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Researchers Create Concept for Quantum Batteries with Efficient Remote Charging

Apr 02, 2024

Chinese researchers have proposed a quantum battery (QB) concept to realize remote charging, effectively solve the problem of energy dissipation, and achieve durable and efficient performance in quantum batteries.

Quantum batteries make use of quantum effects to store and supply energy, which may outperform their classical counterparts, but there are still challenges in this field. One is that the environment-induced decoherence causes energy loss and aging in QBs, and the other is that charging is inefficient due to the decreasing of the charger-QB coupling strength with increasing distance.

In recent years, the growing demand for energy has stimulated academic interest in the research of transformative energy storage and supply devices.

The QB concept was initiated by physicists in countries such as Poland and Belgium, and followed by their counterparts all over the world. They hoped to develop QBs that were smaller, with stronger charging power and higher charging capacity by using quantum effects and a bottom-up atom manufacturing process.

Quantum batteries, storing energy from light in the quantum states of atoms and molecules, could theoretically charge much faster than conventional devices. However, interactions between QBs and their environment tend to cause the devices' delicate quantum effects to break down, reducing its ability to store energy.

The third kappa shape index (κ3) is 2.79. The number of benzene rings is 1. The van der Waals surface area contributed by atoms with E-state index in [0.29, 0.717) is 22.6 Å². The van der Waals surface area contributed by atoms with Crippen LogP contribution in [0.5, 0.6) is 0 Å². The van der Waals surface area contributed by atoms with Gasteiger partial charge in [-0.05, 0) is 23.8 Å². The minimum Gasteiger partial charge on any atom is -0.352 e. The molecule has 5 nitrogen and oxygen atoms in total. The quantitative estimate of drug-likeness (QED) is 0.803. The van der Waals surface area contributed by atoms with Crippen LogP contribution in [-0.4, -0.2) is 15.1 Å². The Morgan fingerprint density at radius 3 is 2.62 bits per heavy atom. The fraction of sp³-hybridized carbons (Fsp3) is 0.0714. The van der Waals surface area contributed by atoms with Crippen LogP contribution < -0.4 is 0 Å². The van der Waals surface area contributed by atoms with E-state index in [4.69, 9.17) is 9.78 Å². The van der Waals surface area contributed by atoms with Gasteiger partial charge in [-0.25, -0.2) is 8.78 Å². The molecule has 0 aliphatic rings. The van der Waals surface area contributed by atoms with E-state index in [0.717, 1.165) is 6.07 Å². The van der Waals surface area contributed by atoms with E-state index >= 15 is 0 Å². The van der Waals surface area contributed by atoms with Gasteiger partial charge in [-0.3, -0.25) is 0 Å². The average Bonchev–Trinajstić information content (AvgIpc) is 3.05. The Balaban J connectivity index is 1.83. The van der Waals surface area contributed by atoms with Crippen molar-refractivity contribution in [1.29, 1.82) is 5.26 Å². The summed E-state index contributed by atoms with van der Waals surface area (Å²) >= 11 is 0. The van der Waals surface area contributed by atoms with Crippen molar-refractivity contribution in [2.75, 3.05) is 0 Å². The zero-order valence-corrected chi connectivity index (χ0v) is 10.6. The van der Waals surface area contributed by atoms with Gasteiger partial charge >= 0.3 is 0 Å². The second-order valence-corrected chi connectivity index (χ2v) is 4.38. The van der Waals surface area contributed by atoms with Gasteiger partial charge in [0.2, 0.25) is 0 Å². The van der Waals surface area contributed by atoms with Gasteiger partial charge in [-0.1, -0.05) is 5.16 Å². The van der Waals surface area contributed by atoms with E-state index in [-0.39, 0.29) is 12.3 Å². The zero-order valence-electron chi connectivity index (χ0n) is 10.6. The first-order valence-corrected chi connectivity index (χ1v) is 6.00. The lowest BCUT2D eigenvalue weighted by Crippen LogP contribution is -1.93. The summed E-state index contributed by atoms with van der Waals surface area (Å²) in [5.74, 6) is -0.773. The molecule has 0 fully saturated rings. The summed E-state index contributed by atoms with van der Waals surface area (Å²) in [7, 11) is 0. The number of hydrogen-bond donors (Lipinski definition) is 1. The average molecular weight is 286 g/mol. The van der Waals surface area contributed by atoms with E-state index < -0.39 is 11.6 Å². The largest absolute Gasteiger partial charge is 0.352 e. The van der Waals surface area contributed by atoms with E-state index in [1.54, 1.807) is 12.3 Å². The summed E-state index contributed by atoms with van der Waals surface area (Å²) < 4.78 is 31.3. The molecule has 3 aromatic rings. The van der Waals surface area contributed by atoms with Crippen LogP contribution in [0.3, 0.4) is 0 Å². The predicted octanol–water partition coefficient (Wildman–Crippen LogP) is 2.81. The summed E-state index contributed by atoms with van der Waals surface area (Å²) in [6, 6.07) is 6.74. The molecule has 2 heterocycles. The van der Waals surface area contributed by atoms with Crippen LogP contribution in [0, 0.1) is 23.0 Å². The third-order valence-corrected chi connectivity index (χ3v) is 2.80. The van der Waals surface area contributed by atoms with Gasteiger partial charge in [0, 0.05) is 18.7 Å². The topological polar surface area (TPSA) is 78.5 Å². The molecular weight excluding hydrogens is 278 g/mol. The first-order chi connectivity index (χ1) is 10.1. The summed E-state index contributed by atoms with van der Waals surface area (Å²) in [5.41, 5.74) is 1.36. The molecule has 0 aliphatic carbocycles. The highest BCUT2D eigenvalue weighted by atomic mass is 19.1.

"Any quantum system cannot be absolutely isolated from its outer environment, which inevitably induces unwanted decoherence to the system," explained An Junhong, professor at Lanzhou University.

Using the constructive role of decoherence, the researchers from the Hubei University, the Innovation Academy for Precision Measurement Science and Technology (APM) of the Chinese Academy of Sciences (CAS), and the Lanzhou University devised a way to harness those interactions to charge, rather than deplete, the battery.

They proposed placing the charger and battery, which can take various formats, including an atom in a high-energy state, in a rectangular metal tube.

By applying an electromagnetic field throughout the tube, the researchers put the battery, charger and tube environment into a single quantum state. This would allow the charger to exchange energy with the battery without exposing the system to disturbance.

The scheme, which has not yet been tried, could work with the battery and charger placed up to 10 centimetres apart. It should result in batteries that don't lose their efficiency over time, according to the researchers.

Their study has been published in the journal Physical Review Letters.

An Junhong highlighted that their device is completely safe and harmless as the electromagnetic field is always confined within the waveguide and the QB's energy storage, free from electrochemical reactions, promotes infinite reusability without environmental pollution.

The next step for the researchers is to scale their QB scheme. "More specifically, we plan to develop a many-body QB model working in the way of remote wireless charging. This could permit us to efficiently incorporate the superiority of quantum entanglement in enhancing the charging power, charging capacity, and the extractable work of a remote-charging and anti-aging QB," said An. (Xinhua)

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Remote Charging and Degradation Suppression for the Quantum Battery

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